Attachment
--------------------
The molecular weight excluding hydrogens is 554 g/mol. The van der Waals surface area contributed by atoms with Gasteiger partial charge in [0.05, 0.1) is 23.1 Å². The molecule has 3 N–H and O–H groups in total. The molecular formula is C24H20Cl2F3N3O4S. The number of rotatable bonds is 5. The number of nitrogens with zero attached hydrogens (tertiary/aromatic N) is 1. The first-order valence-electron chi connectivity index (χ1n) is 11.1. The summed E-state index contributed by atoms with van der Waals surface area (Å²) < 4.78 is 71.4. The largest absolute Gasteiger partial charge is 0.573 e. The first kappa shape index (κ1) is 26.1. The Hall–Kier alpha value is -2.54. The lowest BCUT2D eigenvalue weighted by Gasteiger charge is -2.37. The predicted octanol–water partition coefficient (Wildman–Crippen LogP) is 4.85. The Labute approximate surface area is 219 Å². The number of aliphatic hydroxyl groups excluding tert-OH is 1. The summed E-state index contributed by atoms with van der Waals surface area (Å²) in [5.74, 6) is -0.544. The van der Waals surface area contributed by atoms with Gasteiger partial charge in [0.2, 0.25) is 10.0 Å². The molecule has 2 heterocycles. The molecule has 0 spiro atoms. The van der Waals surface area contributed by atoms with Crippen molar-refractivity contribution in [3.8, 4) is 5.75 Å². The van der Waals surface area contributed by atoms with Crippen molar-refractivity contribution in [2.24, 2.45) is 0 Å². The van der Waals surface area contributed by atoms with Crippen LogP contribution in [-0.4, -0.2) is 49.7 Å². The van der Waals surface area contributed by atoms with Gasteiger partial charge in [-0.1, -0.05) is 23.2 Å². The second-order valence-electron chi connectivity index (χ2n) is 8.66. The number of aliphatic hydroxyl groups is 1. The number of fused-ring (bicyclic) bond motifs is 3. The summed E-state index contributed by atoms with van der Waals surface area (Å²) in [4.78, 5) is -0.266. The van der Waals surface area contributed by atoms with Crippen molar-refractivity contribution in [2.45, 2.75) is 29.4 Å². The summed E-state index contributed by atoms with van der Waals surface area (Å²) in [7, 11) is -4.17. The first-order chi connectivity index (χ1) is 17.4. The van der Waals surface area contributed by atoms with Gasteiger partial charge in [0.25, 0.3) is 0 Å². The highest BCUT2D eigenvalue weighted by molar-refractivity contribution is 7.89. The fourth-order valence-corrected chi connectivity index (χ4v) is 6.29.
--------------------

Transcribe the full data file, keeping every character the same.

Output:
The molecular weight excluding hydrogens is 554 g/mol. The van der Waals surface area contributed by atoms with Gasteiger partial charge in [0.05, 0.1) is 23.1 Å². The molecule has 3 N–H and O–H groups in total. The molecular formula is C24H20Cl2F3N3O4S. The number of rotatable bonds is 5. The number of nitrogens with zero attached hydrogens (tertiary/aromatic N) is 1. The first-order valence-electron chi connectivity index (χ1n) is 11.1. The summed E-state index contributed by atoms with van der Waals surface area (Å²) < 4.78 is 71.4. The largest absolute Gasteiger partial charge is 0.573 e. The first kappa shape index (κ1) is 26.1. The Hall–Kier alpha value is -2.54. The lowest BCUT2D eigenvalue weighted by Gasteiger charge is -2.37. The predicted octanol–water partition coefficient (Wildman–Crippen LogP) is 4.85. The Labute approximate surface area is 219 Å². The number of aliphatic hydroxyl groups excluding tert-OH is 1. The summed E-state index contributed by atoms with van der Waals surface area (Å²) in [5.74, 6) is -0.544. The van der Waals surface area contributed by atoms with Gasteiger partial charge in [0.2, 0.25) is 10.0 Å². The molecule has 2 heterocycles. The molecule has 0 spiro atoms. The van der Waals surface area contributed by atoms with Crippen molar-refractivity contribution in [3.8, 4) is 5.75 Å². The van der Waals surface area contributed by atoms with Crippen molar-refractivity contribution in [2.24, 2.45) is 0 Å². The van der Waals surface area contributed by atoms with Crippen LogP contribution in [-0.4, -0.2) is 49.7 Å². The van der Waals surface area contributed by atoms with Gasteiger partial charge in [-0.1, -0.05) is 23.2 Å². The second-order valence-electron chi connectivity index (χ2n) is 8.66. The number of aliphatic hydroxyl groups is 1. The number of fused-ring (bicyclic) bond motifs is 3. The summed E-state index contributed by atoms with van der Waals surface area (Å²) in [4.78, 5) is -0.266. The van der Waals surface area contributed by atoms with Crippen molar-refractivity contribution in [2.45, 2.75) is 29.4 Å². The summed E-state index contributed by atoms with van der Waals surface area (Å²) in [7, 11) is -4.17. The first-order chi connectivity index (χ1) is 17.4. The van der Waals surface area contributed by atoms with Gasteiger partial charge in [0.25, 0.3) is 0 Å². The highest BCUT2D eigenvalue weighted by molar-refractivity contribution is 7.89. The fourth-order valence-corrected chi connectivity index (χ4v) is 6.29.